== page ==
One view of the IETF’s positioning is that as a technology standardisation venue then the immediate circle of engagement in IETF activities is the producers of equipment and applications, and the common objective is interoperability.
What is the role of a technology standards body? Should it try and be all things to all people? Or should it try and maintain focus and resist pressures for change?
On the one hand is the risk of over-popularity leading to a lack of focus and losing traction with the traditional objectives of the standards body. On the other hand lies the risk of ossification and creeping irrelevance by closing the group to all forms of change and adaptation.
The Internet Society appears to have taken on an agenda of promoting the IETF to a wider audience within this industry, and Chris Grundemann of ISOC reported to the network operators and the recent NANOG meeting in San Antonio at the start of February on this effort. His presentation reported on a 2014 survey on IETF awareness and most survey respondents have heard of the IETF but they do not think that the work of the IETF is directly relevant to their work, and would not place participation directly in the IETF as a high priority for their time and efforts. Of course some would argue that this is as it should be – the task of technology standardisation is a specialist task, and while many folk consume products based on its standards, that does not mean that such consumers would helpfully participate in the process of forming such a standard.
The IETF has already dipped its toe into selective standardisation and the collective refusal to standardise NATs for many years led to a chaotic outcome where each vendor of a NAT product was forced to be creative as to how to implement the subtler parts of this technology.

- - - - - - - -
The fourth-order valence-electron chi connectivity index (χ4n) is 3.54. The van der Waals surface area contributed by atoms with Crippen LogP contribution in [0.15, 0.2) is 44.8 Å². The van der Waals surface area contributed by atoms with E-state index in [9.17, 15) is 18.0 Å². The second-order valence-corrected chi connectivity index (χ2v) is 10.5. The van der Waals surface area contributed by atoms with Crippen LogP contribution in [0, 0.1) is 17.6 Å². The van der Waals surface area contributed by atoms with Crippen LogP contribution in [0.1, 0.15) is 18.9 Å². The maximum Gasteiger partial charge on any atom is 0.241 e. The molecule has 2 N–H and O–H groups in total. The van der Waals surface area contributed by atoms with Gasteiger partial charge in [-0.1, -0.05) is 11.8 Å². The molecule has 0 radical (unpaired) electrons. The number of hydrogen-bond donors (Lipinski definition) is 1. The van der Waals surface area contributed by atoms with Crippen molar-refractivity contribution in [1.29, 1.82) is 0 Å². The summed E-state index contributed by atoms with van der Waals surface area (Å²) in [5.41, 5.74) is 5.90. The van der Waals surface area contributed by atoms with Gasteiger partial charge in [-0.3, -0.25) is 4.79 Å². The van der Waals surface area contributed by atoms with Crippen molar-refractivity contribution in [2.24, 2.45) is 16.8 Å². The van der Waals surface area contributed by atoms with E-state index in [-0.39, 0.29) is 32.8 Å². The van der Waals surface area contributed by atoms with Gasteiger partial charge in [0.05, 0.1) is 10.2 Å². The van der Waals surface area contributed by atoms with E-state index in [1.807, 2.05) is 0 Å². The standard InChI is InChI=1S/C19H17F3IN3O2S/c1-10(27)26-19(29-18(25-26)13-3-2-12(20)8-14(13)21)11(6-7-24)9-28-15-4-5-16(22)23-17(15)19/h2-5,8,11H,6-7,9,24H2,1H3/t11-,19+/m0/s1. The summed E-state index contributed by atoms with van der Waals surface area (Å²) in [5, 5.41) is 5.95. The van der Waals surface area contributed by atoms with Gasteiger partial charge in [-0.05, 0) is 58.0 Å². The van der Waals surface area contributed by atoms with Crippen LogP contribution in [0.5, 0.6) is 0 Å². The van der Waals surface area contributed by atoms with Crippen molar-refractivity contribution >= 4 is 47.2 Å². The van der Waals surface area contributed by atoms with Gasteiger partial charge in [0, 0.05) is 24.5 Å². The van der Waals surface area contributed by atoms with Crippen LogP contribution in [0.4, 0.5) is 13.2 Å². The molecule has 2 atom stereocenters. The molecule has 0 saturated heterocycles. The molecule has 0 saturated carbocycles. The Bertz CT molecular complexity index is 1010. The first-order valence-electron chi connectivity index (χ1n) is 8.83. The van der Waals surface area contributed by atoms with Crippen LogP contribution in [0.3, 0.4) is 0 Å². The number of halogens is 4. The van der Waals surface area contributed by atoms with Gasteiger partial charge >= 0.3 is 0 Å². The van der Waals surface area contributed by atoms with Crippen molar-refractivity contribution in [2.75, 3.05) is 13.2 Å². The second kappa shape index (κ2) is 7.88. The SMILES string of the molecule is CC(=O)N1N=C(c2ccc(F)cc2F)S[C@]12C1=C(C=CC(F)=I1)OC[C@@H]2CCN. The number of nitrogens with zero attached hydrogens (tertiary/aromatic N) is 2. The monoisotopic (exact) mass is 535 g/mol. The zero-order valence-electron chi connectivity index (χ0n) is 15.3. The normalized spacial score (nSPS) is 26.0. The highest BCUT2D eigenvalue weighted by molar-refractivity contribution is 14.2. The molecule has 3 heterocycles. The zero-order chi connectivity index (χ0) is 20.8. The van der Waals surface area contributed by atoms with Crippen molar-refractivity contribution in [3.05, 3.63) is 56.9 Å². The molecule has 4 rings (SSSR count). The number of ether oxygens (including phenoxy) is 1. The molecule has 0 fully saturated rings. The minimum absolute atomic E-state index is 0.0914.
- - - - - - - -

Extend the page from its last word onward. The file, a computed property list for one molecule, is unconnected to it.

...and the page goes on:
While the IETF relented and eventually moved into this area with standard specifications, it was very late and the damage was done. NATs were a random element that applications have to cope with as best they can. These days the IETF is less selective as to what it standardises, and as long as the task is related to IP or a select subset of application, it appears that the only admission factor is one of sufficient drive to propel the proposal through what is these days a rather protracted review process. It does not seem to matter as much what the proposal is. (I’m still scratching my head over a current proposals in the IETF to standardize MPLS over UDP and the flooding of link state information using that well known distance vecor protocol BGP! It’s challenging to place such concepts within a more conservative view of the Internet architecture.)
Would more input, and particularly more input from network admins and operators help the IETF’s efforts? Would the process benefit from a broader set of inputs during the review stages of the development of a standard? Or do the community of network operators already play a role in the most critical part of any standards process – the acceptance of the standard by the market for products and services that use these standards?
Personally speaking, I am not sure I understand the problem that ISOC is trying to solve here by trying to pull these folk into the IETF’s technology standardisation process.
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